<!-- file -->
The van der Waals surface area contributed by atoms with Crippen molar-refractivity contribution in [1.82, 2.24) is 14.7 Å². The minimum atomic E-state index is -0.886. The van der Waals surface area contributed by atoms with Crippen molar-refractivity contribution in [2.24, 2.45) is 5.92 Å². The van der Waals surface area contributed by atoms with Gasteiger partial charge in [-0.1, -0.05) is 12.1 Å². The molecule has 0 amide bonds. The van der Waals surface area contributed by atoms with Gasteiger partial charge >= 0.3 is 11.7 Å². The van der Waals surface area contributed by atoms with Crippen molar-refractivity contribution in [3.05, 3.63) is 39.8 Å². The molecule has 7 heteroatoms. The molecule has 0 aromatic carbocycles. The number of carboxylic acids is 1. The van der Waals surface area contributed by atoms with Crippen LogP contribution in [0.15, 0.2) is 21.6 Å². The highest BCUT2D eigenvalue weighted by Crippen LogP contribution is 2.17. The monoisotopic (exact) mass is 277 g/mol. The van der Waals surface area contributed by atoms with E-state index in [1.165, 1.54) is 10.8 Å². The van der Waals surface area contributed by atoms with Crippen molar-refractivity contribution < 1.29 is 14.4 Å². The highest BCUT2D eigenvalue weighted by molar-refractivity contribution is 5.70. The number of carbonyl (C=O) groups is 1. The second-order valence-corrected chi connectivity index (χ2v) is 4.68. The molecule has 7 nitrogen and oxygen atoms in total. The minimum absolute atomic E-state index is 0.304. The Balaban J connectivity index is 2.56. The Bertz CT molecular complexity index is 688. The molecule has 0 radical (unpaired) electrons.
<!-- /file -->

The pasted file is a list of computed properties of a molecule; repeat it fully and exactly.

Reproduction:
The van der Waals surface area contributed by atoms with Crippen molar-refractivity contribution in [1.82, 2.24) is 14.7 Å². The minimum atomic E-state index is -0.886. The van der Waals surface area contributed by atoms with Crippen molar-refractivity contribution in [2.24, 2.45) is 5.92 Å². The van der Waals surface area contributed by atoms with Gasteiger partial charge in [-0.1, -0.05) is 12.1 Å². The molecule has 0 amide bonds. The van der Waals surface area contributed by atoms with Gasteiger partial charge >= 0.3 is 11.7 Å². The van der Waals surface area contributed by atoms with Crippen molar-refractivity contribution in [3.05, 3.63) is 39.8 Å². The molecule has 7 heteroatoms. The molecule has 0 aromatic carbocycles. The number of carboxylic acids is 1. The van der Waals surface area contributed by atoms with Crippen LogP contribution in [0.15, 0.2) is 21.6 Å². The highest BCUT2D eigenvalue weighted by Crippen LogP contribution is 2.17. The monoisotopic (exact) mass is 277 g/mol. The van der Waals surface area contributed by atoms with E-state index in [1.165, 1.54) is 10.8 Å². The van der Waals surface area contributed by atoms with Crippen molar-refractivity contribution < 1.29 is 14.4 Å². The highest BCUT2D eigenvalue weighted by molar-refractivity contribution is 5.70. The number of carbonyl (C=O) groups is 1. The second-order valence-corrected chi connectivity index (χ2v) is 4.68. The molecule has 7 nitrogen and oxygen atoms in total. The minimum absolute atomic E-state index is 0.304. The Balaban J connectivity index is 2.56. The Bertz CT molecular complexity index is 688. The molecule has 0 radical (unpaired) electrons.